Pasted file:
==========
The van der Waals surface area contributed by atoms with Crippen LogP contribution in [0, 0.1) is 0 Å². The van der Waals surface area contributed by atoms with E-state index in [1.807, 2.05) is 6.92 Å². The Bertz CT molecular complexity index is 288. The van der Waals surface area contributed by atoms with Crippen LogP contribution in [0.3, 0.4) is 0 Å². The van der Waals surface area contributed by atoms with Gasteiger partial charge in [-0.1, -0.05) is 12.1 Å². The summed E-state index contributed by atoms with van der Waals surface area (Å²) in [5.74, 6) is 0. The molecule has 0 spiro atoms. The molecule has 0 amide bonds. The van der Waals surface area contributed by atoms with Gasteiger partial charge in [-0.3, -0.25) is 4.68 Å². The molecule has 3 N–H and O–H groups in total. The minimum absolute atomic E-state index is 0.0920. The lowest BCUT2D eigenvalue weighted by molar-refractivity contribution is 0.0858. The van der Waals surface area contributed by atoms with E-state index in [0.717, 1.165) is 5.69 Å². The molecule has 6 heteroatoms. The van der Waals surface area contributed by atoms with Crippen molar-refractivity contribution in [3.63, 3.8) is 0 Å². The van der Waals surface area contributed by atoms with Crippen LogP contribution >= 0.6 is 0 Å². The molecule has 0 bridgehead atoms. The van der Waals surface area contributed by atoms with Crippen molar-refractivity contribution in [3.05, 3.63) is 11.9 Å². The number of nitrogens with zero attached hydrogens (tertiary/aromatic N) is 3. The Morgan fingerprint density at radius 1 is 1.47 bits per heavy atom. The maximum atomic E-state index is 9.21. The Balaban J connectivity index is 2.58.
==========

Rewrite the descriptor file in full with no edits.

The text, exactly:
The van der Waals surface area contributed by atoms with Crippen LogP contribution in [0, 0.1) is 0 Å². The van der Waals surface area contributed by atoms with E-state index in [1.807, 2.05) is 6.92 Å². The Bertz CT molecular complexity index is 288. The van der Waals surface area contributed by atoms with Crippen LogP contribution in [0.3, 0.4) is 0 Å². The van der Waals surface area contributed by atoms with Gasteiger partial charge in [-0.1, -0.05) is 12.1 Å². The summed E-state index contributed by atoms with van der Waals surface area (Å²) in [5.74, 6) is 0. The molecule has 0 spiro atoms. The molecule has 0 amide bonds. The van der Waals surface area contributed by atoms with Gasteiger partial charge in [-0.3, -0.25) is 4.68 Å². The molecule has 3 N–H and O–H groups in total. The minimum absolute atomic E-state index is 0.0920. The lowest BCUT2D eigenvalue weighted by molar-refractivity contribution is 0.0858. The van der Waals surface area contributed by atoms with E-state index in [0.717, 1.165) is 5.69 Å². The molecule has 6 heteroatoms. The van der Waals surface area contributed by atoms with Crippen molar-refractivity contribution in [3.63, 3.8) is 0 Å². The van der Waals surface area contributed by atoms with Crippen LogP contribution >= 0.6 is 0 Å². The molecule has 0 bridgehead atoms. The van der Waals surface area contributed by atoms with Crippen molar-refractivity contribution in [3.05, 3.63) is 11.9 Å². The number of nitrogens with zero attached hydrogens (tertiary/aromatic N) is 3. The Morgan fingerprint density at radius 1 is 1.47 bits per heavy atom. The maximum atomic E-state index is 9.21. The Balaban J connectivity index is 2.58.